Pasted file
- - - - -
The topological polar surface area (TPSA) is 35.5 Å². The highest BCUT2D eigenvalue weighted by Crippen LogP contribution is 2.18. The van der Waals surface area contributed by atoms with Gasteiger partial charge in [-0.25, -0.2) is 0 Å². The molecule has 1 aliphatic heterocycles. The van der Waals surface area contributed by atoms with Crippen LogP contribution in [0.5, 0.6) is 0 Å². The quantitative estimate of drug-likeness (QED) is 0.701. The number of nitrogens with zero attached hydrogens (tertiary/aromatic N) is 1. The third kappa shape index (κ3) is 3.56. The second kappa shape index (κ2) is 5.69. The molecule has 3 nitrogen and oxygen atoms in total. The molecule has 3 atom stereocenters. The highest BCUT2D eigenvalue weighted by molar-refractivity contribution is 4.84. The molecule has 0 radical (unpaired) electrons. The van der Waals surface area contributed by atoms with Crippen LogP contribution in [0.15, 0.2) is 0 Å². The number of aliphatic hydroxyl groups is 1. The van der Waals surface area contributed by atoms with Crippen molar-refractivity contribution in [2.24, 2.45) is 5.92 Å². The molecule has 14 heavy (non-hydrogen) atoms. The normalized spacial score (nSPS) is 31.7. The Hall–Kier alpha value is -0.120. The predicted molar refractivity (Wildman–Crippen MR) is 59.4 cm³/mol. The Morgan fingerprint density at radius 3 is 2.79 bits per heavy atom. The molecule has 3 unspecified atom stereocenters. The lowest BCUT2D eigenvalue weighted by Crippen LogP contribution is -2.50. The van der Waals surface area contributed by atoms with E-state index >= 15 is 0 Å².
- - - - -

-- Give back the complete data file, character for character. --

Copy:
The topological polar surface area (TPSA) is 35.5 Å². The highest BCUT2D eigenvalue weighted by Crippen LogP contribution is 2.18. The van der Waals surface area contributed by atoms with Gasteiger partial charge in [-0.25, -0.2) is 0 Å². The molecule has 1 aliphatic heterocycles. The van der Waals surface area contributed by atoms with Crippen LogP contribution in [0.5, 0.6) is 0 Å². The quantitative estimate of drug-likeness (QED) is 0.701. The number of nitrogens with zero attached hydrogens (tertiary/aromatic N) is 1. The third kappa shape index (κ3) is 3.56. The second kappa shape index (κ2) is 5.69. The molecule has 3 nitrogen and oxygen atoms in total. The molecule has 3 atom stereocenters. The highest BCUT2D eigenvalue weighted by molar-refractivity contribution is 4.84. The molecule has 0 radical (unpaired) electrons. The van der Waals surface area contributed by atoms with Crippen LogP contribution in [0.15, 0.2) is 0 Å². The number of aliphatic hydroxyl groups is 1. The van der Waals surface area contributed by atoms with Crippen molar-refractivity contribution in [2.24, 2.45) is 5.92 Å². The molecule has 14 heavy (non-hydrogen) atoms. The normalized spacial score (nSPS) is 31.7. The Hall–Kier alpha value is -0.120. The predicted molar refractivity (Wildman–Crippen MR) is 59.4 cm³/mol. The Morgan fingerprint density at radius 3 is 2.79 bits per heavy atom. The molecule has 3 unspecified atom stereocenters. The lowest BCUT2D eigenvalue weighted by Crippen LogP contribution is -2.50. The van der Waals surface area contributed by atoms with E-state index >= 15 is 0 Å².